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Title: Thermoreceptor  
Author: World Heritage Encyclopedia
Language: English
Subject: Cutaneous receptor, Sensory system, Somatosensory system, Sensory receptor, Mechanoreceptor
Collection: Sensory Receptors
Publisher: World Heritage Encyclopedia


A thermoreceptor is a infrared part of the spectrum.

In humans, temperature sensation enters the spinal cord along the axons of Lissauer's tract that synapse on second order neurons in grey matter of the dorsal horn, one or two vertebral levels up. The axons of these second order neurons then decussate, joining the spinothalamic tract as they ascend to neurons in the ventral posterolateral nucleus of the thalamus.


  • Location 1
  • Structure 2
  • Function 3
  • Distribution 4
  • Mechanism of transduction 5
  • References 6


In mammals, temperature receptors innervate various tissues including the skin (as cutaneous receptors), cornea and urinary bladder. Neurons from the pre-optic and hypothalamic regions of the brain that respond to small changes in temperature have also been described, providing information on core temperature. The hypothalamus is involved in thermoregulation, the thermoreceptors allowing feed-forward responses to a predicted change in core body temperature in response to changing environmental conditions.


Thermoreceptors have been classically described as having 'free' non-specialised endings; the mechanism of activation in response to temperature changes is not completely understood.


Cold-sensitive thermoreceptors give rise to the sensations of cooling, cold and freshness. In the cornea cold receptors are thought to respond with an increase in firing rate to cooling produced by evaporation of lacrimal fluid 'tears' and thereby to elicit a reflex blink.


Warm and cold receptors play a part in sensing innocuous environmental temperature. Temperatures likely to damage an organism are sensed by sub-categories of nociceptors that may respond to noxious cold, noxious heat or more than one noxious stimulus modality (i.e., they are polymodal). The nerve endings of sensory neurons that respond preferentially to cooling are found in moderate density in the skin but also occur in relatively high spatial density in the cornea, tongue, bladder, and facial skin. The speculation is that lingual cold receptors deliver information that modulates the sense of taste; i.e. some foods taste good when cold, while others do not.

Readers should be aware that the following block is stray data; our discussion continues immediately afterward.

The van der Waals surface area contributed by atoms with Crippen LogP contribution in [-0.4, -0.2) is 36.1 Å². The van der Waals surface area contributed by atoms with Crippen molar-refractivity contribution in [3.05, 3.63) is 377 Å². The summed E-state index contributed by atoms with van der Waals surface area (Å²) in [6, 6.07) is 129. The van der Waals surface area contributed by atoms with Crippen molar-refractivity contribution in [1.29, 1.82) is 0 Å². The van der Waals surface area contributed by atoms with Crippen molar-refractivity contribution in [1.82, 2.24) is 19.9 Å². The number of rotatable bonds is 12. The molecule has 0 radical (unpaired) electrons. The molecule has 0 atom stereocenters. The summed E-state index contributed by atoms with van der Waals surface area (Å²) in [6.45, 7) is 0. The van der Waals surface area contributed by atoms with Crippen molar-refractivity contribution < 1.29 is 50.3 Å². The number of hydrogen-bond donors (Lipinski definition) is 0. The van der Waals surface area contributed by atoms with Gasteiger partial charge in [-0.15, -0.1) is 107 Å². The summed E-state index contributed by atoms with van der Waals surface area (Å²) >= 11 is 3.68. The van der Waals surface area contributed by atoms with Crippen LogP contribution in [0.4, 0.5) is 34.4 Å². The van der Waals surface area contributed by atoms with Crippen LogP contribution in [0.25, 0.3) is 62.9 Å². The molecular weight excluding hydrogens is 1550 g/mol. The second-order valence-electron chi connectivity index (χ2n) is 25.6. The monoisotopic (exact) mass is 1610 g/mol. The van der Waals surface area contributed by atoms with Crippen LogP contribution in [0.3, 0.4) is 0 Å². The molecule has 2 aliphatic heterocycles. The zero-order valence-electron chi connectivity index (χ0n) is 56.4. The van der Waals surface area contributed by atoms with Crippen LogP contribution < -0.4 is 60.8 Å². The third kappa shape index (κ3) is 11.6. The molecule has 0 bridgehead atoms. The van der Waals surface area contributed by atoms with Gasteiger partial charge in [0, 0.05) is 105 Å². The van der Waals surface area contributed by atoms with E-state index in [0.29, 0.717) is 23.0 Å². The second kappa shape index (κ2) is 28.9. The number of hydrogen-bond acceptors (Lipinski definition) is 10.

Mechanism of transduction

This area of research has recently received considerable attention with the identification and cloning of the Transient Receptor Potential (TRP) family of proteins. The transduction of temperature in cold receptors is mediated in part by the TRPM8 channel. This channel passes a mixed inward cationic (predominantly carried by Na+ ions although the channel is also permeable to Ca2+) current of a magnitude that is inversely proportional to temperature. The channel is sensitive over a temperature range spanning about 10-35°C. TRPM8 can also be activated by the binding of an extracellular ligand. Menthol can activate the TRPM8 channel in this way. Since the TRPM8 is expressed in neurons whose physiological role is to signal cooling, menthol applied to various bodily surfaces evokes a sensation of cooling. The feeling of freshness associated with the activation of cold receptors by menthol, particularly those in facial areas with axons in the trigeminal (V) nerve, accounts for its use in numerous toiletries including toothpaste, shaving lotions, facial creams and the like.

Another molecular component of cold transduction is the temperature dependence of so-called leak channels which pass an outward current carried by potassium ions. Some leak channels derive from the family of two-pore (2P) domain potassium channels. Amongst the various members of the 2P-domain channels, some close quite promptly at temperatures less than about 28°C (e.g. TRAAK, TREK). Temperature also modulates the activity of the Na+/K+-ATPase. The Na+/K+-ATPase is a P-type pump that extrudes 3Na+ ions in exchange for 2K+ ions for each hydrolytic cleavage of ATP. This results in a net movement of positive charge out of the cell, i.e. a hyperpolarizing current. The magnitude of this current is proportional to the rate of pump activity.

It has been suggested that it is the constellation of various thermally sensitive proteins together in a neuron that gives rise to a cold receptor.[2] This emergent property of the neuron is thought to comprise, the expression of the aforementioned proteins as well as various voltage-sensitive channels including the hyperpolarization-activated, cyclic nucleotide-gated (HCN) channel and the rapidly activating and inactivating transient potassium channel (IKA).


  1. ^ Darian-Smith, Ian; Johnson KO; LaMotte C; Shigenaga Y; Kenins P; Champness P (1979). "Warm fibers innervating palmar and digital skin of the monkey: responses to thermal stimuli.". Journal of Neurophysiology 42 (5): 1297–1315.  
  2. ^ Viana, Felix; la Peña E; Belmonte C (2002). "Specificity of cold thermotransduction is determined by differential ionic channel expression.". Nature Neuroscience 5 (3): 254–260.  
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